In an alternative embodiment, not shown, the core housing 80 of external door plate 14 is dimensioned such that its thickness is reduced allowing the external door plate 14 to be mounted flush with external surface 32 of wall 6 (FIG. 1) using tabs 60, without having to penetrate surface 32 to accommodate the core housing 80. Only small penetrations would be necessary, to accommodate mounting screws (not shown) and wires 22 (FIG. 1). This embodiment would be beneficial if wall 6 (FIG. 1) were constructed of a hard material such as concrete.

In FIG. 10, intelligent doorbell/do-not-disturb/make-up-room annunciation system 10 is shown connected to optional entry door sensor or switch 100, mini-bar sensor 102, and passive infra-red sensor 106. Connector 50 is a 3-pin connector that accepts the 2-wire power supply 20 from the power supply device 16. Connector 50 is also configured to accept a 3-wire power supply, which is commonly used in centralized, room control systems (shown in FIGS. 12 and 13). Wires 22 comprise six wires that each attach at one end to 6-pin connector 52 and at an opposite end to 6-pin connector 90. Wires 22 provide data and power flow between the internal and external door plates 12 and 14. Connector 54 is a 4-pin connector that provides for a common wire 108 and 3 input wires 110, 112, and 114. Wires 110, 112, and 114 provide data input to internal door plate 12 from optional entry door switch 100, passive infra-red sensor 106, and mini-bar switch 102, respectively. Connector 56 is a 3-pin connector with a 2-pin jumper, which is used for adjusting the occupancy sensing capability of internal door plate 12.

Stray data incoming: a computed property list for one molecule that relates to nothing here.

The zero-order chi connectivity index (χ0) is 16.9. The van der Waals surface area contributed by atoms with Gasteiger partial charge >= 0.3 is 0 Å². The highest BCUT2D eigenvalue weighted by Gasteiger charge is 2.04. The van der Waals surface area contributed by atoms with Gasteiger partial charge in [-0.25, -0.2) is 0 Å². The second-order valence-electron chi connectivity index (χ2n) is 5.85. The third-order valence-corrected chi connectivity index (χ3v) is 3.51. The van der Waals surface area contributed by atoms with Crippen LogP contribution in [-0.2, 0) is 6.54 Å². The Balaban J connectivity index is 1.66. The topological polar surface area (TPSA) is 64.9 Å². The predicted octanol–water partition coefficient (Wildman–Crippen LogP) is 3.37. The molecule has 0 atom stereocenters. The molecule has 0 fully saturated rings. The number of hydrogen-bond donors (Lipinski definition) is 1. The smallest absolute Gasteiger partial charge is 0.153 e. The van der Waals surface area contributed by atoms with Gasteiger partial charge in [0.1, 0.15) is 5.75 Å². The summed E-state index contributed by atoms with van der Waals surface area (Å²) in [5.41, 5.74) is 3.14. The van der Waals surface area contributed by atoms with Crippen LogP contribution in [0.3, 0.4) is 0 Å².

FIG. 11 is a schematic diagram of the printed circuit and electronic components on circuit board 64. Mounted on circuit board 64 are a microprocessor 150, ROM (read only memory) 152, RAM (random access memory) 154, NVM (non-volatile memory) 156, I/O control device 158, and a data bus 160. Data bus 160 interconnects microprocessor 150, ROM 152, RAM 154, NVM 156, and I/O control device 158, allowing data to be transferred between these devices. I/O control device 158 sends/receives analog input data to/from: DND button 30 via wires 66, MUR button 32 via wires 68, and connectors 52, 54, and 56 via wires 70. I/O control device 158 also provides an actuation signal to chime speaker via wires 72. Microprocessor 150 receives operating power via power supply 20 at connector 50.

ROM 152 stores boot-code for directing microprocessor 150 when microprocessor 150 is initially powered-up. NVM 156 stores programming instructions that are transferred into RAM 154 by microprocessor 150 and then executed by microprocessor 150. The functionality provided by the execution of the programming instructions by microprocessor 150 can now be described with reference to FIGS. 10 and 11.